Wednesday, August 26, 2015

8.4.69 Easter holiday in Westgate-on-Sea

Dear Mum, I too have been lax - HAPPY EASTER!!! It’s no use sending an Easter egg from this end; they have the silliest and most useless eggs here. I brought some for the Crowls, and all I could get that were reasonable and worthwhile were mere shells with packets of lollies inside. (As it turned out I didn’t give them to them after all ˗ on Sunday morning no eggs appeared on the breakfast table, so rather than embarrass them by bringing mine out, I left it. Reg commented during the meal, anyway, that they were getting too old for eggs! Obviously I’ve reached my second childhood rather prematurely. I brought the eggs back, and they can go in my lolly store.)

We had a rather windy time down at Westgate [Westgate-on-Sea] ˗ or hadn’t I even told you we were
going? Reg’s brother-in-law has brought a house down there, and leases it out over the season, so we went down for Easter. It’s a pretty wee place, though they can’t convince me that their beaches are a patch on ours, but on the first two days, tho’ the sun was shining in an unbelievable fashion (and still is), the wind was blowing in off the North Sea, and it was more unpleasant than anything. However, yesterday, the day on which we came home, it stopped and the temperature rose accordingly.

Reg and Marg and I went for a long walk in the morning which was nice anyway, and when I got back to London after a very hot car ride, the weather was lovely and mild. Fabulous. The weekend as a whole was fairly pleasant, but it was interesting to see that when the Crowls got out of their natural surroundings in Woodland Way, the situation between them became a lot clearer and rather curious. Nina, it would almost seem, runs the women’s side of the house ˗ in fact I suspect that she has brought Margaret up! She still sort of suggests what should be done most of the time in connection with anything domestic, and tho’ she asks Mavis what should be done it’s quite obvious she already knows. This makes her sound rather horrible, but she is really rather sweet. And yet, towards Reg she can be very nagging without actually nagging. Good grief this is complicated! Mavis seems even more childlike than I’d ever noticed before ˗ perhaps it’s because of her deafness, and she has withdrawn into herself rather a lot. Reg would be the most informal of the lot if he got the chance, but he’s lived in formal surroundings so long that it’s hard to get him to relax.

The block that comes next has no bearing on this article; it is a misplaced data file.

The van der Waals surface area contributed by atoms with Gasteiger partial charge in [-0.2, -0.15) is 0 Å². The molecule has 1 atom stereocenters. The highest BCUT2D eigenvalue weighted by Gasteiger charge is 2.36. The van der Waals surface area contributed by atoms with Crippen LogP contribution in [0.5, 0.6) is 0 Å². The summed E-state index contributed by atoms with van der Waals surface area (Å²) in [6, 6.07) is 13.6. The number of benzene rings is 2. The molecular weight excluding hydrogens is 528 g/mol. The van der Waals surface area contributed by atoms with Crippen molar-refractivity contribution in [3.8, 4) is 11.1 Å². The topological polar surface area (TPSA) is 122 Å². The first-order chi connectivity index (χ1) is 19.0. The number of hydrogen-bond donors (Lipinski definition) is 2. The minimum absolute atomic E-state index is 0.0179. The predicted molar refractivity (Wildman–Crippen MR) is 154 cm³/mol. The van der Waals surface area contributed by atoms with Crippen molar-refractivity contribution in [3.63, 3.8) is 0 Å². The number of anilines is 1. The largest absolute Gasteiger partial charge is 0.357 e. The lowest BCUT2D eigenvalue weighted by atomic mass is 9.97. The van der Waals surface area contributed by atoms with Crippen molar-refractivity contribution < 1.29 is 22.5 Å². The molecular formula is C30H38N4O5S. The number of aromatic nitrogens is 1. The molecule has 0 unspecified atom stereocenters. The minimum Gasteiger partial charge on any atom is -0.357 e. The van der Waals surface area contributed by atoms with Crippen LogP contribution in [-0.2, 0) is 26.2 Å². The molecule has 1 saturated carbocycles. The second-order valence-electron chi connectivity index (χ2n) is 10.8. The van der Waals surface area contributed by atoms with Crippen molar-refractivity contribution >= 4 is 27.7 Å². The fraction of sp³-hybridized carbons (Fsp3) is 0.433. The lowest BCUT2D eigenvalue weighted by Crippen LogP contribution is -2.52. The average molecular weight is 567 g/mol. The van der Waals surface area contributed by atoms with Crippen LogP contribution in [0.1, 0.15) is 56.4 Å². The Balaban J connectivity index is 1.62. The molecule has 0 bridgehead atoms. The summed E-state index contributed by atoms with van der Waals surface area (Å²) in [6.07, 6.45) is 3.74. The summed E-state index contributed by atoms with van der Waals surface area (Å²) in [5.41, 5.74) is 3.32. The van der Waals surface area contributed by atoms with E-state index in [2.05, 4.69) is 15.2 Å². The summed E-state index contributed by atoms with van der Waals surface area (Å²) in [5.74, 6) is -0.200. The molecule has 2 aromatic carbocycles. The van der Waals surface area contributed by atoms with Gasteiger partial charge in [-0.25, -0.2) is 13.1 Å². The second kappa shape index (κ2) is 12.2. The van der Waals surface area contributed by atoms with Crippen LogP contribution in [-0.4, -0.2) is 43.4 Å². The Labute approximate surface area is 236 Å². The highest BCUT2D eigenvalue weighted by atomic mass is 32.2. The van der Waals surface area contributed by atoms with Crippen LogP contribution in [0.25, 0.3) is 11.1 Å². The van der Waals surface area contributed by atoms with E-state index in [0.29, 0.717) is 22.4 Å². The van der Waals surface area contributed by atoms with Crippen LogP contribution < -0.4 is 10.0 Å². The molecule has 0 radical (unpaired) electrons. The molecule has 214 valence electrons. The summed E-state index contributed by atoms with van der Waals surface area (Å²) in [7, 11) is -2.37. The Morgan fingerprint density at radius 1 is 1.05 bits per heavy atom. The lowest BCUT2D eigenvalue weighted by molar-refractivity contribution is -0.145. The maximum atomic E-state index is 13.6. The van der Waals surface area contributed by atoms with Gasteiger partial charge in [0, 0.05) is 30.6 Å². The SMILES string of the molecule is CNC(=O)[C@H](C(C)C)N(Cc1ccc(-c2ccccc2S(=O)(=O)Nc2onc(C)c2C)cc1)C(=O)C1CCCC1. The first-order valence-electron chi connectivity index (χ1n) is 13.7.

I probably come as a complete shock to their system, I think, and cause some internal chaos by my mere presence. They certainly must think I’m getting madder ˗ and perhaps I am, tho’ it harms no one ˗ because I seem to keep them in a perpetual state of hysterics, especially on the long car trips. But I feel and I think for once I’m right to do so, that a holiday is for relaxing on, not for working twice as hard as you would normally. Nina and Mavis were quite determined that the house should be spring-cleaned from top to toe, if only they’d had the time between trips to other places. And they must always have meals punctually ˗ so that if Reg and I are out we must be back on time ˗ and yet if we arrange to meet them at a certain time, they’re likely to come anywhere within a half an hour of the time!?!

No wonder men have invented puzzles they can solve, because it seems that women are just about the most unsolvable puzzles on this earth. Still I suppose they’re worth it! [Obviously forgetting that I’m writing to a female of the species...]

Bleak House, Broadstairs
We did an awful lot of travelling around ˗ to Dover (where the cliffs are grey), Folkestone, which is very built up in the same sort of way that Kensington in London is ˗ very posh, and rich; to Broadstairs: Reg and I alone the second time, after we’d discovered its Dickensian associations ˗ one of the many homes that D lived in is there ˗ now called Bleak House, tho’ it isn’t the one in the book; and the town, a tiny place with terribly narrow streets, has Dickens restaurants and cafes, and ‘D slept here’ places, and at some time in the year a D festival. His study, where he wrote quite a lot of his middle period stuff, overlooked the wild sea ˗ no wonder the sea scenes in Copperfield are so effective ˗ tho’ they too are set in a different place.

As we were coming back to Westgate that night (it should be called Eastgate, incidentally), we saw for a few seconds before the houses blotted it out, the upper semicircle of the setting sun, outlined on the sea’s horizon, blazely red, but not so bright that it couldn’t be watched. We foolishly didn’t stop there, but raced to get past the houses only to find that it had already vanished, within seconds, and the grey mist was obscuring the line between the sea and sky.

We went to Canterbury Cathedral which is overpowering in its beauty. Either the men who built it were angels or else the Almighty took quite a frequent hand in its construction. And it’s a gold mine of history. We didn’t really have enough time to absorb everything, and neither did we have time to casually walk around the town which is also full of historic buildings. I’ll have to go back to these places on my own, or with someone younger perhaps, and really get my teeth into them. We did too much car travelling and not enough walking really, I think, tho’ some of the countryside, still regrettably in a late winter state, is very appealing in its great green, brown and grey sweep.

[handwritten] I want to send you a birthday present ˗ I can afford to, so there! ˗ but heaven knows when you’ll get it!!  Love Mike.